What kind of decision the United States administration will make, the moment that there will be a UN force, I do not know. But I say again, it would be the United States, as U.S., of course, participating in the NATO mission, the enabling mission, and possibly — but I do not know — bringing U.S. forces into the UN fold by participating in the mission. But we did not discuss it, and it wasn’t raised today.

NATO feels they need to find most effective way to participate

MARGARET WARNER: What is it about the potential mission in Darfur that makes NATO — or, in your view, NATO should not participate as an organization?

JAAP DE HOOP SCHEFFER: If I look at the present situation, if I look at the fact that this is Africa, and it’s the African Union leading the mission, and it’s the African Union making a success out of this mission, NATO supporting this African Union, where the opinion should be, but as much as possible, the Africans themselves, that’s what they think, and that’s what they feel very strongly should be responsible for events on their own continent.

I think you should be careful by imposing yourself on them and, without them asking, deciding or doing more than they are asking. And that is not only a position taken by the African Union itself; it is also certainly the position taken by the United Nations.

From a moral point of view, from a moral standpoint, again, I feel the same as everybody else, that the raping, and the pillage, and the burning of villages, and the murder should stop. But we have to find the most effective way to do that, and where NATO can contribute, NATO will contribute.

MARGARET WARNER: The special UN envoy to Darfur says that the Sudanese government basically said to him: You send in a white Western force here, and al-Qaida will go after any government that participates. In addition, many NATO members in Europe have problems, tensions with their own Muslim population.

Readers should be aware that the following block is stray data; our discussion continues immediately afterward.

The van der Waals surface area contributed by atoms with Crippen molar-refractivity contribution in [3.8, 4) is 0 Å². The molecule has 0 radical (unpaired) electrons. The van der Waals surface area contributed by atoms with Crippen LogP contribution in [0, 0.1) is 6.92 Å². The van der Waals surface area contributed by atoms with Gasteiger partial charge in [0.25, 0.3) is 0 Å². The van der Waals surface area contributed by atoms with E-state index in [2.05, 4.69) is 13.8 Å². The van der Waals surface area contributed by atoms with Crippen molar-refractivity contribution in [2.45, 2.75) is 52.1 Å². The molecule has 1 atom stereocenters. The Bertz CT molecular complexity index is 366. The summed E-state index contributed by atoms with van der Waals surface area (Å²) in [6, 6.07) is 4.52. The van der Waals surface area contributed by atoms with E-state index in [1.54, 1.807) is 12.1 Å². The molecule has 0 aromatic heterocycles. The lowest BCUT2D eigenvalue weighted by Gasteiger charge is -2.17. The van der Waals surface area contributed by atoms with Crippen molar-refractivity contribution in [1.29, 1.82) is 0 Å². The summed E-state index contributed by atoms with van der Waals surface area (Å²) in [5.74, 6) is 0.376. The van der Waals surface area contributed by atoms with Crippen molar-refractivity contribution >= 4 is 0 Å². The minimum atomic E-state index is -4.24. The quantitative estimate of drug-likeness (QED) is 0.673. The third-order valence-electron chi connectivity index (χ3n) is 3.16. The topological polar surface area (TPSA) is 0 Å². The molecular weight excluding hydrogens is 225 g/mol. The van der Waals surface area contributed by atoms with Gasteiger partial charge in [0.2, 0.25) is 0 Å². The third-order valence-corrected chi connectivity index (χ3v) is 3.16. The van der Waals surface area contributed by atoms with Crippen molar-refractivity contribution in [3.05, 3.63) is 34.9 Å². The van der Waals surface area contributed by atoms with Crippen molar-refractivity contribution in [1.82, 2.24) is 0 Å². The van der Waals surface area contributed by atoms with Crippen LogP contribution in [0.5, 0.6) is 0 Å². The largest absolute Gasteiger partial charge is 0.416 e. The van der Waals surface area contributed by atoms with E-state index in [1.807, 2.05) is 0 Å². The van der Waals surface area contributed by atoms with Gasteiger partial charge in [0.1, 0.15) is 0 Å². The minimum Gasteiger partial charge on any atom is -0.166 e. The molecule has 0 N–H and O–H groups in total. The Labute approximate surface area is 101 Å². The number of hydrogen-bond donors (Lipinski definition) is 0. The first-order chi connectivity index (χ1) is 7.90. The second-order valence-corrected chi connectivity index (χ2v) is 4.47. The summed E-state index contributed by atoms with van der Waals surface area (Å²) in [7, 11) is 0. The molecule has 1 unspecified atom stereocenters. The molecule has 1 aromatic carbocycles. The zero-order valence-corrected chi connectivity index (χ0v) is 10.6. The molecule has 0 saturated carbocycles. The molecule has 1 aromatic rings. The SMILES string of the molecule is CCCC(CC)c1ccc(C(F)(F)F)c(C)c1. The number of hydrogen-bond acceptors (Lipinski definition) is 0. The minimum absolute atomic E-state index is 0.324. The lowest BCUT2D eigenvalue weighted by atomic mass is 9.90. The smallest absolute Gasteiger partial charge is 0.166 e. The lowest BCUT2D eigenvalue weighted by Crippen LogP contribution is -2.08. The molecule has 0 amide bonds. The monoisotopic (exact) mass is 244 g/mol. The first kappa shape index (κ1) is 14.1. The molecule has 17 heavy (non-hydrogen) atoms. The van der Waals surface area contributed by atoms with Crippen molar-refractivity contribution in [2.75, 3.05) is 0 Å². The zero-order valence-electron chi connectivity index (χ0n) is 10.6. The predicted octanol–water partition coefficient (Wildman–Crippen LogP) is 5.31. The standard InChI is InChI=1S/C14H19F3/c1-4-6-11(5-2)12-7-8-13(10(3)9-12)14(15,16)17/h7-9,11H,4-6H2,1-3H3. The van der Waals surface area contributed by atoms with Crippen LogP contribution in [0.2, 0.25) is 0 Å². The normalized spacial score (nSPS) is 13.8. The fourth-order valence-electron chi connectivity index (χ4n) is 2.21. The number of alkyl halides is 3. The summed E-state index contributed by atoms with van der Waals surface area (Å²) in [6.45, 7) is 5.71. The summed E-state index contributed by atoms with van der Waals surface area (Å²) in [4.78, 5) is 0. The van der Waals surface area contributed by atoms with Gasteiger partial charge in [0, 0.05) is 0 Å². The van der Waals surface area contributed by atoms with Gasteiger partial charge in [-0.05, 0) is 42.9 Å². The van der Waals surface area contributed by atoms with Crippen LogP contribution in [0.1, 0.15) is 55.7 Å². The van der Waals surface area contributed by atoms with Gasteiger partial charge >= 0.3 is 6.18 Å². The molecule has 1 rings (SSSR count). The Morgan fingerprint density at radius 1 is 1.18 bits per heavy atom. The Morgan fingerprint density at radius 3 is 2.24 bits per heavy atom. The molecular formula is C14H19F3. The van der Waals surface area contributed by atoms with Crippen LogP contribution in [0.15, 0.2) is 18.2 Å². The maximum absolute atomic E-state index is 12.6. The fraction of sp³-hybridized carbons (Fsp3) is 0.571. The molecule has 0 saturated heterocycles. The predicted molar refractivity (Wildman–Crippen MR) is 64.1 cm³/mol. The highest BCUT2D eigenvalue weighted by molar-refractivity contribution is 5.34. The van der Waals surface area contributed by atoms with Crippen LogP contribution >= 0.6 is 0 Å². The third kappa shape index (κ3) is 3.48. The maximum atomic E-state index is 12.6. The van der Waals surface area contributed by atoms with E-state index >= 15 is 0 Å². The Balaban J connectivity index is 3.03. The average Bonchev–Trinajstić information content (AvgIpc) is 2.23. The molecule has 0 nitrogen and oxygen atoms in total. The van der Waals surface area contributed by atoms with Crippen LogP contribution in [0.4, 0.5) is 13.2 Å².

Are either of those factors contributing to the reluctance of NATO to get involved in what is essentially Muslim-on-Muslim violence that happens to be in Darfur?

JAAP DE HOOP SCHEFFER: Certainly, not as far as NATO is concerned, because I can tell you that, if you look at NATO’s operations and missions today, that we take Afghanistan as a Muslim country. Let me take Kosovo; there’s a Muslim majority.

NATO is reaching out to the Muslim world. We have a dialogue with the Muslim world, with the Arab world, so that will never be and can never be an argument.

I have taken good notes of what the UN representative said, but NATO as such will not have itself deterred by al-Qaida, as we do not have and see ourselves deterred in Afghanistan by Taliban and al-Qaida. That can never be the argument.

The central argument is: Will the United Nations be able — and it comes down to the permanent numbers of the Security Council — will they be able and will they be willing, with the support of the Africans themselves, to lay the groundwork and the foundation for a UN mission in Darfur? That’s the key.

MARGARET WARNER: But how would you explain to a layperson who sees what’s going on, the killings continuing, the raping, the pillaging, people made homeless, that — I mean, you are the head of the most powerful multination military organization on the planet. How would you explain why the West has not done more to stop the killing?

JAAP DE HOOP SCHEFFER: Well, the West — I would amend your West by the international community — NATO has done and is doing what it has been asked to do by the African Union itself.

That was when I became secretary-general of NATO in the beginning of ’04, I would not have considered it possible that NATO would assist the African Union, that NATO would have a presence in Africa.

NATO has done within the reign of the possible, and is doing what it is doing, and I think we need the foundation for doing more. And I share everybody’s, be it the Senate’s, or Capitol Hill, or anybody’s great frustration on Darfur, because, indeed, the murdering goes on.

But for NATO to be able to play a role, we need that foundation. And I do not see, unfortunately, that foundation yet.

MARGARET WARNER: Mr. Secretary-general, thank you.

JAAP DE HOOP SCHEFFER: Thank you very much.